'Pacman' Jones drops appeal
'Pacman' Jones drops appeal
'Pacman' Jones drops appeal
June 12, 2007
NEW YORK (AP) -Tennessee Titans cornerback Adam ``Pacman'' Jones withdrew the appeal of his suspension Tuesday and will serve the one-year term imposed by NFL commissioner Roger Goodell.
``I understand my responsibilities to my teammates, the Titans and my fans and I am committed to turning my life around and being a positive member of the NFL,'' Jones said in a statement issued by his agent.
Jones met with Goodell at NFL headquarters Tuesday and was accompanied to New York by agent Michael Huyghue.
``Last week, I asked for an opportunity to meet privately with commissioner Goodell,'' Jones said in the statement. ``I met with him earlier today to tell him about the steps I have taken to change my life since being suspended by the NFL. I accept the discipline that's been imposed on me and I am withdrawing my appeal.''
Goodell suspended Jones on April 10 for a series of off-field episodes. He has been interviewed by police 10 times and been arrested five times since he was drafted in 2005. Jones and his attorneys appealed the suspension May 11. It could be reduced to 10 games if Jones meets all the restrictions set by Goodell.
Huyghue said Jones intended to keep working out and would go back to school, taking courses online from West Virginia University, where he played.
Re: 'Pacman' Jones drops appeal
Vegas police press case against Pacman
They'll renew call today for felony charge; Jones drops NFL appeal
By PAUL KUHARSKY
A day after Pacman Jones abandoned an appeal of his yearlong NFL suspension, Las Vegas police will take what they believe is a fortified case to the district attorney today, trying to persuade him to move forward with charges against the Titans cornerback.
If Clark County District Attorney David Roger is swayed and moves forward, official charges against Jones probably would kill any chance he has to be reinstated by NFL Commissioner Roger Goodell after 10 games this fall.
Las Vegas police have been investigating Jones' role in a Feb. 19 strip club melee that ended with a triple shooting. On March 26, police publicly recommended that the district attorney file three charges against Jones: felony coercion, misdemeanor battery and misdemeanor threats to life.
Police labeled Jones an "inciter" but said they had not established any link between him and the unidentified gunman. Roger requested further investigation.
"They are going to the DA's office" today, said Jose Montoya, information officer for the Las Vegas Metro Police Department. "They are probably looking at the same charges. They think they've got a little bit stronger of a case."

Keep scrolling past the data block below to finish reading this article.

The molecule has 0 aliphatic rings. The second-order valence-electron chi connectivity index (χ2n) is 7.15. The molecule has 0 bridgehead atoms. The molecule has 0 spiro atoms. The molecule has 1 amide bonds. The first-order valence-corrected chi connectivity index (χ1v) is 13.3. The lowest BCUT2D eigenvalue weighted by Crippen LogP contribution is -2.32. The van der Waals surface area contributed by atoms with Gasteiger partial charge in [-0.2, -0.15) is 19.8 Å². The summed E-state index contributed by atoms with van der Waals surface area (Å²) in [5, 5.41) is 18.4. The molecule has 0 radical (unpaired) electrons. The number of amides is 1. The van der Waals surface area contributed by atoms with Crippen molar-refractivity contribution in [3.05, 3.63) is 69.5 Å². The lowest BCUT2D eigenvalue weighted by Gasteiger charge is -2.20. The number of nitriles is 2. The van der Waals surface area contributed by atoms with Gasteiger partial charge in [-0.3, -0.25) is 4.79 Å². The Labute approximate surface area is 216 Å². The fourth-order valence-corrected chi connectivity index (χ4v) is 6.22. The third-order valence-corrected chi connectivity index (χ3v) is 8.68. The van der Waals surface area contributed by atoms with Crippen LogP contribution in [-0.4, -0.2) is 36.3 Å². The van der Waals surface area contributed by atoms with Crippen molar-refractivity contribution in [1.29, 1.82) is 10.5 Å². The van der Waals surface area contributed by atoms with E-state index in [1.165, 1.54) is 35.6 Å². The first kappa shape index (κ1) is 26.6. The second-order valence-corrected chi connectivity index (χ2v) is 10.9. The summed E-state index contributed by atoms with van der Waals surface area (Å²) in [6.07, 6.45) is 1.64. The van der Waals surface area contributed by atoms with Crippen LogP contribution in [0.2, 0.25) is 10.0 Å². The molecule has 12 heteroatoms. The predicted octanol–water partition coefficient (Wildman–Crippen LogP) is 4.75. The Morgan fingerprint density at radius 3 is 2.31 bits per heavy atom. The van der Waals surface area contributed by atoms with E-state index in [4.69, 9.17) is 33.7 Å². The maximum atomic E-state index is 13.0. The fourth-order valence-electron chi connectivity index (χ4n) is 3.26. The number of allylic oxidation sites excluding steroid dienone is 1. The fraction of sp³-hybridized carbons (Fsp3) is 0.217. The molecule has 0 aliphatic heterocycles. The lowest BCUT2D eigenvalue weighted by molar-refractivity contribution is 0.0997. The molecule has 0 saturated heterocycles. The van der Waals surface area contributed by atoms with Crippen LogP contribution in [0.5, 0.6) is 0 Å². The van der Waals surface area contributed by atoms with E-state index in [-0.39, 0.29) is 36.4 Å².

Attorneys representing Jones did not return phone calls. His agent, Michael Huyghue, said he's dealing with league matters while the attorneys deal with criminal issues.
Jones wants closure
Huyghue accompanied Jones to New York on Tuesday, where the Titan met with Goodell. Jones and Goodell were alone for 30 minutes, according to the agent.
Huyghue said they knew they faced an uphill battle in asking the person who issued the penalty to reduce it and that Jones ultimately decided he preferred closure. Jones was suspended after being arrested five times and having 10 encounters with police since the Titans drafted him in 2005.
"There was a lot of legal stuff going back and forth, and he just wasn't really comfortable with all of that," Huyghue said. "He just decided that he was going to accept the commissioner's discipline and try to move forward."
Neither the NFL nor the Titans commented. Jones issued a statement:
"Last week I asked for an opportunity to speak privately with Commissioner Goodell. I met with him earlier today to tell him about the steps I have taken to change my life since being suspended from the National Football League.
"I accept the discipline that has been imposed on me, and I told the Commissioner today that I am withdrawing my appeal. I understand my responsibilities to my teammates, the Tennessee Titans, and our fans, and I am committed to turning my life around and being a positive member of the NFL going forward."
Huyghue said Jones is in Nashville full time but will eventually do some training in Jacksonville, Fla.
The agent said Jones has been making his weekly visit to team headquarters as outlined in the suspension and will do some work online toward his degree from West Virginia University.
Times of despair have given Jones a better read of who his real friends are, Huyghue said, providing a "strong awakening in that regard."
"And he'll stay out of trouble so he'll have a chance to get back on the field this year," Huyghue said.
Reinstatement at stake
Jones' suspension includes a provision for his reinstatement after 10 games provided he abides by the conditions and gets in no further trouble.
His chance at reinstatement will disappear if charges are filed in Las Vegas or if a pending case in Georgia results in a conviction.
Al Dixon, assistant district attorney in Griffin Judicial Circuit in Fayetteville, Ga., said nothing has changed in the case there. The April order that pushed back a trial for Jones on a felony obstruction charge was sealed by a judge and isn't expected on the docket until September. "It's still in a holding pattern," Dixon said.
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